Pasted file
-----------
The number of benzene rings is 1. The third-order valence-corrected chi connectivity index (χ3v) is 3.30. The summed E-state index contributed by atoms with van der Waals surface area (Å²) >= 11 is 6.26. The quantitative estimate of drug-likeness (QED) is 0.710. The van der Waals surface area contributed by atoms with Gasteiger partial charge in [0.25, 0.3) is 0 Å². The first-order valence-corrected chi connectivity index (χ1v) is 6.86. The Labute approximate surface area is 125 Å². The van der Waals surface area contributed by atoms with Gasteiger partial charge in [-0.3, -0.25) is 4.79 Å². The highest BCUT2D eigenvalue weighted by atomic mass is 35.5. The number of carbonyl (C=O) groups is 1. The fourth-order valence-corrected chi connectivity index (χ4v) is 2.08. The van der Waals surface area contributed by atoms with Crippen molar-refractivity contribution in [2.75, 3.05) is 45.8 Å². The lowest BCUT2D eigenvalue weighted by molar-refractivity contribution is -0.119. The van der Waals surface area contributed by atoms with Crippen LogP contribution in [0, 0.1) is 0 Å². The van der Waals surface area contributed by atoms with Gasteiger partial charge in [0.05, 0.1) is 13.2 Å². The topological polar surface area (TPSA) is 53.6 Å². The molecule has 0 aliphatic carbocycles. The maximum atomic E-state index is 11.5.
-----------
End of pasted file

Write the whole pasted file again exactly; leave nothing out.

The number of benzene rings is 1. The third-order valence-corrected chi connectivity index (χ3v) is 3.30. The summed E-state index contributed by atoms with van der Waals surface area (Å²) >= 11 is 6.26. The quantitative estimate of drug-likeness (QED) is 0.710. The van der Waals surface area contributed by atoms with Gasteiger partial charge in [0.25, 0.3) is 0 Å². The first-order valence-corrected chi connectivity index (χ1v) is 6.86. The Labute approximate surface area is 125 Å². The van der Waals surface area contributed by atoms with Gasteiger partial charge in [-0.3, -0.25) is 4.79 Å². The highest BCUT2D eigenvalue weighted by atomic mass is 35.5. The number of carbonyl (C=O) groups is 1. The fourth-order valence-corrected chi connectivity index (χ4v) is 2.08. The van der Waals surface area contributed by atoms with Crippen molar-refractivity contribution in [2.75, 3.05) is 45.8 Å². The lowest BCUT2D eigenvalue weighted by molar-refractivity contribution is -0.119. The van der Waals surface area contributed by atoms with Crippen LogP contribution in [0, 0.1) is 0 Å². The van der Waals surface area contributed by atoms with Gasteiger partial charge in [0.05, 0.1) is 13.2 Å². The topological polar surface area (TPSA) is 53.6 Å². The molecule has 0 aliphatic carbocycles. The maximum atomic E-state index is 11.5.